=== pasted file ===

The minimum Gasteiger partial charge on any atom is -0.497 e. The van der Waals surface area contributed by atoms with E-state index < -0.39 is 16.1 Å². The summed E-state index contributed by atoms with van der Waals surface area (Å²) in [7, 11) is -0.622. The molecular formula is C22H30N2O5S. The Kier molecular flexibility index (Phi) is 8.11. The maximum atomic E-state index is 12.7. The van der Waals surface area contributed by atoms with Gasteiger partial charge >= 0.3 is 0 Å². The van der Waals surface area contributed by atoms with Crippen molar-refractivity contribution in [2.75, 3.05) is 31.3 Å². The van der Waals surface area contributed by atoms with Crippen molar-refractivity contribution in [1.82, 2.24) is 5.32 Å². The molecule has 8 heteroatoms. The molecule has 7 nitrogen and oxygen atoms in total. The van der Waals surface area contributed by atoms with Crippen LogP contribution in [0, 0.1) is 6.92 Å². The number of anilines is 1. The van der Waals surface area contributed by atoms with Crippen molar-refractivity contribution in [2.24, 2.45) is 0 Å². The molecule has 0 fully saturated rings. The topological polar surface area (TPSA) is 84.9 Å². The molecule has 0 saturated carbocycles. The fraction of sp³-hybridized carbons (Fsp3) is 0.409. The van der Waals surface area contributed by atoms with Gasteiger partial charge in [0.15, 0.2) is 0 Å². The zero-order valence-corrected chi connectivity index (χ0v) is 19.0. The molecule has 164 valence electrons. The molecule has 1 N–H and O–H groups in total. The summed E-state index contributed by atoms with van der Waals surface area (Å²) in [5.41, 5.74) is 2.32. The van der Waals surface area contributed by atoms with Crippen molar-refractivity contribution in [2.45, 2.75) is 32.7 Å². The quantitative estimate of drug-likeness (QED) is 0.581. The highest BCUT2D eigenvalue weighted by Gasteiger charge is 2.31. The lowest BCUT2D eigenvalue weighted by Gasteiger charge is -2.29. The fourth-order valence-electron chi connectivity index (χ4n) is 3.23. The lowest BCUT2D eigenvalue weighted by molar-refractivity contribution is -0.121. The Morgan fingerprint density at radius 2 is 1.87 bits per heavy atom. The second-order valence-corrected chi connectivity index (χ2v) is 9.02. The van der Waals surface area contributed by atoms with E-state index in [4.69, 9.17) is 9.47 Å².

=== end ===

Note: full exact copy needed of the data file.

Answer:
The minimum Gasteiger partial charge on any atom is -0.497 e. The van der Waals surface area contributed by atoms with E-state index < -0.39 is 16.1 Å². The summed E-state index contributed by atoms with van der Waals surface area (Å²) in [7, 11) is -0.622. The molecular formula is C22H30N2O5S. The Kier molecular flexibility index (Phi) is 8.11. The maximum atomic E-state index is 12.7. The van der Waals surface area contributed by atoms with Gasteiger partial charge >= 0.3 is 0 Å². The van der Waals surface area contributed by atoms with Crippen molar-refractivity contribution in [2.75, 3.05) is 31.3 Å². The van der Waals surface area contributed by atoms with Crippen molar-refractivity contribution in [1.82, 2.24) is 5.32 Å². The molecule has 8 heteroatoms. The molecule has 7 nitrogen and oxygen atoms in total. The van der Waals surface area contributed by atoms with Crippen LogP contribution in [0, 0.1) is 6.92 Å². The number of anilines is 1. The van der Waals surface area contributed by atoms with Crippen molar-refractivity contribution in [2.24, 2.45) is 0 Å². The molecule has 0 fully saturated rings. The topological polar surface area (TPSA) is 84.9 Å². The molecule has 0 saturated carbocycles. The fraction of sp³-hybridized carbons (Fsp3) is 0.409. The van der Waals surface area contributed by atoms with Gasteiger partial charge in [0.15, 0.2) is 0 Å². The zero-order valence-corrected chi connectivity index (χ0v) is 19.0. The molecule has 164 valence electrons. The molecule has 1 N–H and O–H groups in total. The summed E-state index contributed by atoms with van der Waals surface area (Å²) in [5.41, 5.74) is 2.32. The van der Waals surface area contributed by atoms with Crippen molar-refractivity contribution in [2.45, 2.75) is 32.7 Å². The quantitative estimate of drug-likeness (QED) is 0.581. The highest BCUT2D eigenvalue weighted by Gasteiger charge is 2.31. The lowest BCUT2D eigenvalue weighted by Gasteiger charge is -2.29. The fourth-order valence-electron chi connectivity index (χ4n) is 3.23. The lowest BCUT2D eigenvalue weighted by molar-refractivity contribution is -0.121. The Morgan fingerprint density at radius 2 is 1.87 bits per heavy atom. The second-order valence-corrected chi connectivity index (χ2v) is 9.02. The van der Waals surface area contributed by atoms with E-state index in [4.69, 9.17) is 9.47 Å².